surfing, sunset, dakota pipeline

Professional surfer and activist Kassia Meador’s first-hand account of Standing Rock

Words: Josh Rakic
Photography: Dawn Olivieri/Kassia Meador

Meador takes a quick break from the waves to stand in solidarity with peaceful water protectors

The months-long standoff between authorities and water protectors at Standing Rock could easily be classified as a land rights issue, but more importantly according to professional longboarder and environmental activist Kassia Meador, the peaceful resistance stands as a beacon for human rights and conservation.

A Los Angeles native whose plank-walking skills have earned her worldwide attention for the best part of decade, Kassia has long used her notoriety to promote environmental conservation issues and sustainable living. So when the Dakota Access Pipeline protests were brought to her attention, the 34-year-old wasted little time getting involved, and called on like-minded friends to help feed, clothe and sleep a good chunk of the 12,000 protesters - including putting on a Thanksgiving feast for 3,300 of them. It’s water that’s at the centre of the protest. And having recently returned from 12 days at ground minus-zero temperatures, Kassia explains why the ongoing campaign should matter to all of us.

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THE RED BULLETIN: You’re a long-time environmentalist and sustainable living advocate. How’d it come about?

KASSIA MEADOR: Being a surfer my whole life and having the opportunity to travel the world since I was 15 years old, it opened my eyes to the broader scope of our planet and the state it’s in. We live in a beautiful world but that world has become increasingly littered by our waste and unconscious behaviors as humans. The earth is at a breaking point and won’t last much longer going the way we’re going. And I feel it is our duty as citizens of this planet to do what we can to lighten the load and enlighten each other on doing so - for a future.

Like most of us, it wasn’t until September that you first heard of the Sioux tribe’s plight…

Which was quite a while after the first water protectors started sitting to protect their land back in April. I wasn’t aware of it until friends of mine were going to sit because the mainstream media wasn’t talking about it. The real story started to come out through Instagram, social media and word of mouth. And ever since I heard about Standing Rock, my heart was there with the people. For me, it was getting out there to help and stand with them and be like “hey, you guys have been standing in solidarity for 500 years and continue to be exploited by broken treaties. We’re standing with you.”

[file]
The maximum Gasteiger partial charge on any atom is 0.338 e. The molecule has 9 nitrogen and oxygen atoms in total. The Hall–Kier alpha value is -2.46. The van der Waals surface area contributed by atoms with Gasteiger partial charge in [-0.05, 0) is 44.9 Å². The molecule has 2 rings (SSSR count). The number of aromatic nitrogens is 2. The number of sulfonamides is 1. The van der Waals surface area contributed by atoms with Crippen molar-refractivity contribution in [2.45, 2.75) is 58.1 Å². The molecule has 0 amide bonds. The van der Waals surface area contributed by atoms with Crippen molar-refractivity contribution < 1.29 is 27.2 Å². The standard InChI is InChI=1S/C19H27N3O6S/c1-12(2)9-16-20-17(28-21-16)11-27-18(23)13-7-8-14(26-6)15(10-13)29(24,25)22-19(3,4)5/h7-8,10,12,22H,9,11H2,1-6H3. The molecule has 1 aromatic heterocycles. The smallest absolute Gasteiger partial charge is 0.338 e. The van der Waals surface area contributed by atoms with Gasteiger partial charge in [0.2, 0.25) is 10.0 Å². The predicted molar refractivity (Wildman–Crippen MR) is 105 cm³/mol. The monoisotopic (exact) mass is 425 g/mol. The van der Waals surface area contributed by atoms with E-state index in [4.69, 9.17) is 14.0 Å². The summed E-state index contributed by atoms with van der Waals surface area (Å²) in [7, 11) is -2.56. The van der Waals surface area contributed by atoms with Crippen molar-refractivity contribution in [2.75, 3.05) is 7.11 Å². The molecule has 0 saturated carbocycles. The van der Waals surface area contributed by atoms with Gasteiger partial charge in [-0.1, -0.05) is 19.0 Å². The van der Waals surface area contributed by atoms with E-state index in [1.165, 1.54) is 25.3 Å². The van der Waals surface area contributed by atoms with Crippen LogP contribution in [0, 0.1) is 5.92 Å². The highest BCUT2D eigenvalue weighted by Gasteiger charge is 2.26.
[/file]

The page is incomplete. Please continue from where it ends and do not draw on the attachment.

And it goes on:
“…because it’s not meeting aggression with aggression or fear with fear. It meets fear and aggression with stillness.”

In one word, how would you describe what the campaign is about?

Water. Water is life. We can all sustain living for 30 days without food, but we can only live for three days without water. And a lot of those water veins in our country are drying up. And the ones that are flowing are becoming so polluted it threatens our existence. A dream of everybody there is to live sustainably - the way indigenous people all over the world have always tried to. They’d done that since day one. But they’ve been brutalized and become victims of warfare, being forced into pigeon holes to a point where they’re barely surviving. But none of us will be able to survive without clean water.

You didn’t just help support the camp with critical supplies but got involved…

The silent women’s meditation march, which I was a part of, was one of the most powerful things ever - because it’s not meeting aggression with aggression or fear with fear. It meets fear and aggression with stillness. And in those still waters, people see themselves. Within the camp itself, I saw so much love, community, camaraderie and prayer. The one thing about the camp that was definitely misconstrued by mainstream media was that it’s a protest camp. It was a peaceful prayer camp of water protectors. There were 12,000 people there in the three different camps working and helping together, proving community and consciousness are the way of the future. Nobody was left hungry or left out in the cold, everybody was there to protect the water.

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What was the most disturbing thing you witnessed?

People were getting shot with pepper spray and tear gas. I’m talking female elders and people who are disabled, sitting there and praying in silence, being attacked with tear gas and things like that. I got crop dusted when I was up there standing in peaceful protest. They were flying over, basically creating weather warfare. Authorities attacking its own citizens.

You were there for Thanksgiving of all days and helped feed thousands of people…

Travis Lett of Gjusta donated 100 loaves of bread, restaurateur Steven Arroyo, plus Amanda from Moon Juice helped cook 48 turkeys that fed 3300 people during Thanksgiving. And we raised money to winterize supplies. But it wasn’t just those people, so many people from the community also donated sleeping bags and clothing, and milk of magnesia for the pepper spray victims. Yogi and chef Tabitha Rose, and Dawn Olivieri were a big help, too. There are too many people and businesses to mention.

What was your main motivation and why should people removed from the situation care?

Thing is, no matter what happens to the Earth it will be fine in the long run and regenerate - even if it’s millions of years from now. Whether we are going to stay here or not is the question. And at this rate, we’re not going to last another 100 years.

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